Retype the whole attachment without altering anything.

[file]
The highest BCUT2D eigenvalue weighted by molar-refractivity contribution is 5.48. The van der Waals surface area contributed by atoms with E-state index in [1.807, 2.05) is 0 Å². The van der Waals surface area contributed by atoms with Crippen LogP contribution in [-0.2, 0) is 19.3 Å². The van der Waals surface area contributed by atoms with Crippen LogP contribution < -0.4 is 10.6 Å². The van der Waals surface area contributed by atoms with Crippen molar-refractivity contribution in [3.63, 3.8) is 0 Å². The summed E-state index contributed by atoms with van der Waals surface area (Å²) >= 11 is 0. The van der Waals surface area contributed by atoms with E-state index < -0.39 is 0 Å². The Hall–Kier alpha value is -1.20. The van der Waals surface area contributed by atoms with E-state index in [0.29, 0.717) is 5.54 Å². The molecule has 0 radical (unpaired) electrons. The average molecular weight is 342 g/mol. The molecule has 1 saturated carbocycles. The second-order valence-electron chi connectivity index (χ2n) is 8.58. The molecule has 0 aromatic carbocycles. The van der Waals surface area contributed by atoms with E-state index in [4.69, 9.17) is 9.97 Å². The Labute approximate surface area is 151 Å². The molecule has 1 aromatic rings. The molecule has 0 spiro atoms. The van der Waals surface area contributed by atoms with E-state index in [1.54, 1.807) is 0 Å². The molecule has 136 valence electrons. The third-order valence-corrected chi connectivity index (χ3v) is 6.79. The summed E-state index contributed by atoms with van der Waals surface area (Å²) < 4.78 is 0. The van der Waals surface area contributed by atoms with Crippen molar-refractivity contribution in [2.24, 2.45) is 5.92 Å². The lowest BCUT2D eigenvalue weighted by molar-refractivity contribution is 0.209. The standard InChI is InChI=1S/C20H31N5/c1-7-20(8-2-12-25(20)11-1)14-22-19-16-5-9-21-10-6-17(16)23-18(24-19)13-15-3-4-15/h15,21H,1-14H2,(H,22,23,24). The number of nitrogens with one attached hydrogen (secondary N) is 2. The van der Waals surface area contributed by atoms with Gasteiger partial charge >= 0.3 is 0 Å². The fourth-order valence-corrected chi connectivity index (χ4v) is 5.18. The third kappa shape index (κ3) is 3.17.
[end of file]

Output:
The highest BCUT2D eigenvalue weighted by molar-refractivity contribution is 5.48. The van der Waals surface area contributed by atoms with E-state index in [1.807, 2.05) is 0 Å². The van der Waals surface area contributed by atoms with Crippen LogP contribution in [-0.2, 0) is 19.3 Å². The van der Waals surface area contributed by atoms with Crippen LogP contribution < -0.4 is 10.6 Å². The van der Waals surface area contributed by atoms with Crippen molar-refractivity contribution in [3.63, 3.8) is 0 Å². The summed E-state index contributed by atoms with van der Waals surface area (Å²) >= 11 is 0. The van der Waals surface area contributed by atoms with E-state index < -0.39 is 0 Å². The Hall–Kier alpha value is -1.20. The van der Waals surface area contributed by atoms with E-state index in [0.29, 0.717) is 5.54 Å². The molecule has 0 radical (unpaired) electrons. The average molecular weight is 342 g/mol. The molecule has 1 saturated carbocycles. The second-order valence-electron chi connectivity index (χ2n) is 8.58. The molecule has 0 aromatic carbocycles. The van der Waals surface area contributed by atoms with E-state index in [4.69, 9.17) is 9.97 Å². The Labute approximate surface area is 151 Å². The molecule has 1 aromatic rings. The molecule has 0 spiro atoms. The van der Waals surface area contributed by atoms with E-state index in [1.54, 1.807) is 0 Å². The molecule has 136 valence electrons. The third-order valence-corrected chi connectivity index (χ3v) is 6.79. The summed E-state index contributed by atoms with van der Waals surface area (Å²) < 4.78 is 0. The van der Waals surface area contributed by atoms with Crippen molar-refractivity contribution in [2.24, 2.45) is 5.92 Å². The lowest BCUT2D eigenvalue weighted by molar-refractivity contribution is 0.209. The standard InChI is InChI=1S/C20H31N5/c1-7-20(8-2-12-25(20)11-1)14-22-19-16-5-9-21-10-6-17(16)23-18(24-19)13-15-3-4-15/h15,21H,1-14H2,(H,22,23,24). The number of nitrogens with one attached hydrogen (secondary N) is 2. The van der Waals surface area contributed by atoms with Gasteiger partial charge >= 0.3 is 0 Å². The fourth-order valence-corrected chi connectivity index (χ4v) is 5.18. The third kappa shape index (κ3) is 3.17.